Having two different physical means to link Camera Link products is beneficial for those who may wish to mix and match camera and frame grabber products that use existing MDR-26 connectors with those that incorporate the smaller SDR-26 connector. Since these are both electrically compatible, cable manufacturers such as 3M, Components Express Inc. (CEI), and Intercon 1 offer cables that link both MDR-26 based products with those that incorporate both the SDR-26 connector. This allows both the original Camera Link standard and the PoCL standard to be supported with different connector types across a range of products.
A lighter version
While these developments have been blessed by the Camera Link committee, the need to reduce the size of this connector and further increase data rates has led some manufacturers to develop interfaces that stray from the original specification.
Last year, for example, the Japan Industrial Imaging Association proposed an interface called Power over Camera Link Lite (PoCL-Lite) in an effort to reduce the camera connector size further. By redefining the PoCL standard using 14 pins, image data are transferred over just two differential line pairs, resulting in a maximum data transfer rate of 106 Mbytes/s when 85-MHz transceivers are employed.
Because PoCL-Lite is not electrically compatible with the PoCL-Base standard, new connectors and cables are needed to support camera-to-frame-grabber transfer (see Fig. 1). To support camera-to-computer connections using the PoCL-Lite standard, SDR-14 or HDR-14 connectors are employed. Measuring 20 × 5 mm, these connectors both reduce the bulk of cabling required and provide a smaller interface to manufacturers of very small cameras.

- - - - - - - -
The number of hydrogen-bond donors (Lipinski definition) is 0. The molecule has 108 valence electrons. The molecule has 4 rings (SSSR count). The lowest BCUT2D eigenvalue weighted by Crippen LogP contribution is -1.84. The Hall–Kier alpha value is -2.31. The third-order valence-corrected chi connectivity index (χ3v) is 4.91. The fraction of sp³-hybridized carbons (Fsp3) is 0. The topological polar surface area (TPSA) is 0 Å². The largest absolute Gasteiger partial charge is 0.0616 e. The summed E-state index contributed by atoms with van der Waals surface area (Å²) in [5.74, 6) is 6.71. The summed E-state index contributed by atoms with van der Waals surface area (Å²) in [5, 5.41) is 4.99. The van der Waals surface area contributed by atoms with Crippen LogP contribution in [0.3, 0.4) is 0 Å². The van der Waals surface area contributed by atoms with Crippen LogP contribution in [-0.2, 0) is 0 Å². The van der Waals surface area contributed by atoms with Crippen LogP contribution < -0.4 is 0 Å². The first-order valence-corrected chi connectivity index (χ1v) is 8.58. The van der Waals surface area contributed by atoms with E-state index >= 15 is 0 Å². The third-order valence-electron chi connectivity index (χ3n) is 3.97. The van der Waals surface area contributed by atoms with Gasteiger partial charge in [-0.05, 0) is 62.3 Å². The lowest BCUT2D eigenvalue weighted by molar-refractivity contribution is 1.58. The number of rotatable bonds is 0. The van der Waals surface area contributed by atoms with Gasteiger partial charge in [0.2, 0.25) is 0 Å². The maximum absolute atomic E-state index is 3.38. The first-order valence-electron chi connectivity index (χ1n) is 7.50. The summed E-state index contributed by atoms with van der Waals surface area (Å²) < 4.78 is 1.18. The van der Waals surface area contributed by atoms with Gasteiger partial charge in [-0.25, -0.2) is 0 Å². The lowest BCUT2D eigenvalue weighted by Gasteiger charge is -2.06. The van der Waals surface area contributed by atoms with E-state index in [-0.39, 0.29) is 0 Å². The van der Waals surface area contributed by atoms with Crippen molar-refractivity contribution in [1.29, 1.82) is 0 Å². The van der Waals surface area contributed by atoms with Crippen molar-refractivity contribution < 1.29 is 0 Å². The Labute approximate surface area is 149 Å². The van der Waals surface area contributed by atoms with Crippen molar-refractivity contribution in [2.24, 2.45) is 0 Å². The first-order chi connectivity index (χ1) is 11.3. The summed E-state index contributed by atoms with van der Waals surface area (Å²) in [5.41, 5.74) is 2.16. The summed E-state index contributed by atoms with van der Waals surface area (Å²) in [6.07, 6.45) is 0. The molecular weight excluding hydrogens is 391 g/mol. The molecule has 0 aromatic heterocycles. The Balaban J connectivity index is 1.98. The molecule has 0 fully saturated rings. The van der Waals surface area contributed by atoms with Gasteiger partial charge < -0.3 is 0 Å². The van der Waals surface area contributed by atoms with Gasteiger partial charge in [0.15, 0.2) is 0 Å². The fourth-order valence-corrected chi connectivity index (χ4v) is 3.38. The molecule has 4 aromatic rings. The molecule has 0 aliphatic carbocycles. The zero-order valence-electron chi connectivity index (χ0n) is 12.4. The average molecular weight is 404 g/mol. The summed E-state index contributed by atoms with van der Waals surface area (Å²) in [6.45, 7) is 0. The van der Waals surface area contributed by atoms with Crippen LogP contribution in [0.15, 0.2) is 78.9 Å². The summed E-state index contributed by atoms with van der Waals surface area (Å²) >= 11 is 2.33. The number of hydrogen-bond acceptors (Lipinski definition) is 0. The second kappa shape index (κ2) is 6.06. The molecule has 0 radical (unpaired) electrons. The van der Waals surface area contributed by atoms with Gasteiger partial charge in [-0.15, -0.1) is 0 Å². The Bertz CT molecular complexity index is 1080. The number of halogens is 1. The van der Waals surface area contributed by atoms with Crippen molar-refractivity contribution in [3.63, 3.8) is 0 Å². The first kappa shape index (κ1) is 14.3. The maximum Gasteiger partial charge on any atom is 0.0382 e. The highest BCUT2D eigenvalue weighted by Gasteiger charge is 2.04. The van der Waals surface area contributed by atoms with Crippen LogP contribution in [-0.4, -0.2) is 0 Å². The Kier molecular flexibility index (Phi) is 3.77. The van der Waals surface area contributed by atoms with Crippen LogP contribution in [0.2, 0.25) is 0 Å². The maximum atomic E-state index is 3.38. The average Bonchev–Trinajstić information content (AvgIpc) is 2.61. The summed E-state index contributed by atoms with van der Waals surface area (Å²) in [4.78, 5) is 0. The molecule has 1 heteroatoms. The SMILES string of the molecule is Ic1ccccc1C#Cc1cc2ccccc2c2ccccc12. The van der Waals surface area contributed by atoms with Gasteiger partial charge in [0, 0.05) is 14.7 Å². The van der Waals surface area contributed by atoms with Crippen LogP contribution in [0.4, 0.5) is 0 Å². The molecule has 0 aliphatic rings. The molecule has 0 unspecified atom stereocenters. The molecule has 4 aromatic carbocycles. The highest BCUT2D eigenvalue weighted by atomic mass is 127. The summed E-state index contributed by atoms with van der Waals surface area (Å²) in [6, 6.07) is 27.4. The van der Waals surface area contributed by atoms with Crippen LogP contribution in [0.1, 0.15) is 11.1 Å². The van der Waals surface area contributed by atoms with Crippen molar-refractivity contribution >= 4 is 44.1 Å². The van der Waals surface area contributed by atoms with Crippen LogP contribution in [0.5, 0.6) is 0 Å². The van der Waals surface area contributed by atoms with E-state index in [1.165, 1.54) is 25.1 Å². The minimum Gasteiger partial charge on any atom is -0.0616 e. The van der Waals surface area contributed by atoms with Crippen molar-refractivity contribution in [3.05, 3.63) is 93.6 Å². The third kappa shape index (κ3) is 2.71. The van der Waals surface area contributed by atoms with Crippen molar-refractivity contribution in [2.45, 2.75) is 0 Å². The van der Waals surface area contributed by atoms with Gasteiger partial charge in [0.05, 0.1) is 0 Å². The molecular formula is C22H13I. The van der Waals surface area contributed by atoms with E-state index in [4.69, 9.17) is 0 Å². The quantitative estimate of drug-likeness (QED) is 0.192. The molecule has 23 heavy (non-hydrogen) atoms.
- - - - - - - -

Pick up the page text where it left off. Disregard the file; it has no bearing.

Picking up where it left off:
|FIGURE 1. Because PoCL-Lite is not electrically compatible with the PoCL-Base standard, new connectors and cables are needed to support camera-to-frame-grabber transfer. (Courtesy of CIS Americas)|
At VISION 2009 in Stuttgart, Oki Electric Cable showed tentative versions of a PoCL-Lite cable, the CL-SL-SS-PL-030 on the booth of the JIAA. Other such cables were also on show from 3M.
Despite the interest in the PoCL-Lite standard shown by many Japanese camera manufacturers such as CIS Americas and Hitachi Kokusai Electric America, there are few frame grabbers that support this standard, although Graphin Co. is expected to release a version of its x1 PCI Express board soon.
On one hand, this is surprising since, according to the company’s web site, Hitachi Kokusai Electric alone expects to ship 3000 of its PoCL-based cameras this year. On the other hand, the reluctance to adopt PoCL-Lite has probably hindered the development of such products in both the US and Europe.
While standards continue to emerge, cabling manufacturers and third-party suppliers are looking to extend the 10-m camera-to-computer limit set forth in the established standard. Just as system integrators can now choose from a number of different standards and yet-to-be standardized methods of linking Camera Link cameras, so too are there a number of means to extended this 10-m distance.
A number of companies have developed repeater units that can extend the distance of Camera Link well beyond 10 m at 85 MHz. In configurations like this, power must be delivered to the repeater placed at a 10-m distance from the camera, which may—in some robotics applications, for example—prove problematic.